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Experimental small-scale grassland fragmentation alters competitive interactions among ant species

Abstract

Different species may respond differently to habitat fragmentation. Theory predicts that abundant generalist species should be less affected by fragmentation than specialist species. In ant communities, the most abundant species is often behaviourally dominant. Thus, habitat fragmentation could alter competitive interactions between the dominant ant species and the other species. We tested this hypothesis in a long-term grassland fragmentation experiment. Fragments of different size (20.25 and 2.25 m2) were isolated by a 5-m wide strip of frequently mown vegetation. Control plots were situated in adjacent undisturbed grassland. Ant density and species composition were assessed 3 and 6 years after initiation of the experimental fragmentation. The effect of the dominant ant species on the resource use of the other species was examined at natural sugar resources (aphids and extrafloral nectaries) and at artificial sugar baits. Lasius paralienus was the most abundant ant species (72% of nests) in the grasslands examined. Species richness and forager density in the other species decreased with increasing density of L. paralienus in fragments but not in control plots. The overall forager density of the other species was positively related to their habitat niche overlap with L. paralienus. The density of foragers of the other species at sugar resources was not affected by L. paralienus forager density. The experimental fragmentation resulted in an increase in natural sugar resources in fragments. This may have reduced the intensity of interspecific competition for sugar resources. Our study shows that the grassland fragmentation altered interactions between the dominant L. paralienus and the other ant species.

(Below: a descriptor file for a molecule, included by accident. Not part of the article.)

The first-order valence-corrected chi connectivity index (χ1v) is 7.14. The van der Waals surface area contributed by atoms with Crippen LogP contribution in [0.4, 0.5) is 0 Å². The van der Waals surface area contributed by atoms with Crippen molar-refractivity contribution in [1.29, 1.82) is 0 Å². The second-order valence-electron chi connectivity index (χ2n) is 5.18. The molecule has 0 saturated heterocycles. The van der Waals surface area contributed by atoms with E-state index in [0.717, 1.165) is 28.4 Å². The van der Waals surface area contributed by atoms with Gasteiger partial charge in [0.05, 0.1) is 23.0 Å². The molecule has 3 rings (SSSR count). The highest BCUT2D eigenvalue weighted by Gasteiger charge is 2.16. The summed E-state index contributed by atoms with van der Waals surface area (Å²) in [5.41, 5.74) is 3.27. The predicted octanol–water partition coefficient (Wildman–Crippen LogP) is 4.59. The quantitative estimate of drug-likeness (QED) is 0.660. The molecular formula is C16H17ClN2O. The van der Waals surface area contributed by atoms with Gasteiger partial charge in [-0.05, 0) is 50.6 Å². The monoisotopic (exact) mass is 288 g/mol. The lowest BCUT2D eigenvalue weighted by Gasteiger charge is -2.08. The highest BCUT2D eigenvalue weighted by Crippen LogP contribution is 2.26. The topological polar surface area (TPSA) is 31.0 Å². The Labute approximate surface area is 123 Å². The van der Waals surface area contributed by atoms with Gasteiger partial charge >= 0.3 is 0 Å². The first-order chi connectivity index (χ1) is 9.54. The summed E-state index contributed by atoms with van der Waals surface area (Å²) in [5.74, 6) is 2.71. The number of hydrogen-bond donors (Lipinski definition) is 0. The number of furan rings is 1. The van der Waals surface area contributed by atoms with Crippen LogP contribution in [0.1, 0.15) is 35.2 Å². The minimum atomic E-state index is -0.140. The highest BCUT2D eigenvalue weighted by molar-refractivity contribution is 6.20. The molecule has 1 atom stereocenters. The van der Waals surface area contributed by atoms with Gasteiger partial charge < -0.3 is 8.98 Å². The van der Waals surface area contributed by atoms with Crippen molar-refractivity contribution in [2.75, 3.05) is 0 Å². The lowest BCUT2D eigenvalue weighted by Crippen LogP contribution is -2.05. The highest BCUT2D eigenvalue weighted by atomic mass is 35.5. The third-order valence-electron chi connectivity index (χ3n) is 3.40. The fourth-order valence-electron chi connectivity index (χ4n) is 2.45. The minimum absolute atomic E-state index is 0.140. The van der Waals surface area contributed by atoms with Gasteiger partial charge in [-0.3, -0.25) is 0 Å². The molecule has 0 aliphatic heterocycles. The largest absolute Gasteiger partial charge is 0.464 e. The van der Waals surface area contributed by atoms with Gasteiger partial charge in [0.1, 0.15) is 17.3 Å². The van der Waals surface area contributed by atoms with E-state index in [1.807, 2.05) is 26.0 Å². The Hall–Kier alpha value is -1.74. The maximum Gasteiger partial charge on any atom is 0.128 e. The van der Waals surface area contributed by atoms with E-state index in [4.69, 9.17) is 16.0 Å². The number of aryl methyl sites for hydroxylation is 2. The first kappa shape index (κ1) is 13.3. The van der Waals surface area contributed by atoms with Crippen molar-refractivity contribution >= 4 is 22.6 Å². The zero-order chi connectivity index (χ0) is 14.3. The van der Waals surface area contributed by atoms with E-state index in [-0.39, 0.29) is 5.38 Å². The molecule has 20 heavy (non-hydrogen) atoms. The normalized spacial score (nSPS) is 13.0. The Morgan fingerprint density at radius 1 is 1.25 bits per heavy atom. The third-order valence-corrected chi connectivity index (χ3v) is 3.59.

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Acknowledgements

We thank N. Minoretti for field assistance and B. Seifert and R. Neumeyer for their help with ant determination. Samuel Zschokke and two anonymous referees provided constructive comments on the manuscript. Financial support was received from the Swiss National Science Foundation (grant 5001–44620 to B. Baur).

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Correspondence to Brigitte Braschler.

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Braschler, B., Baur, B. Experimental small-scale grassland fragmentation alters competitive interactions among ant species. Oecologia 143, 291–300 (2005). https://doi.org/10.1007/s00442-004-1778-x

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Keywords

  • Community composition
  • Dominance
  • Euphorbia cyparissias
  • Formicidae
  • Nest density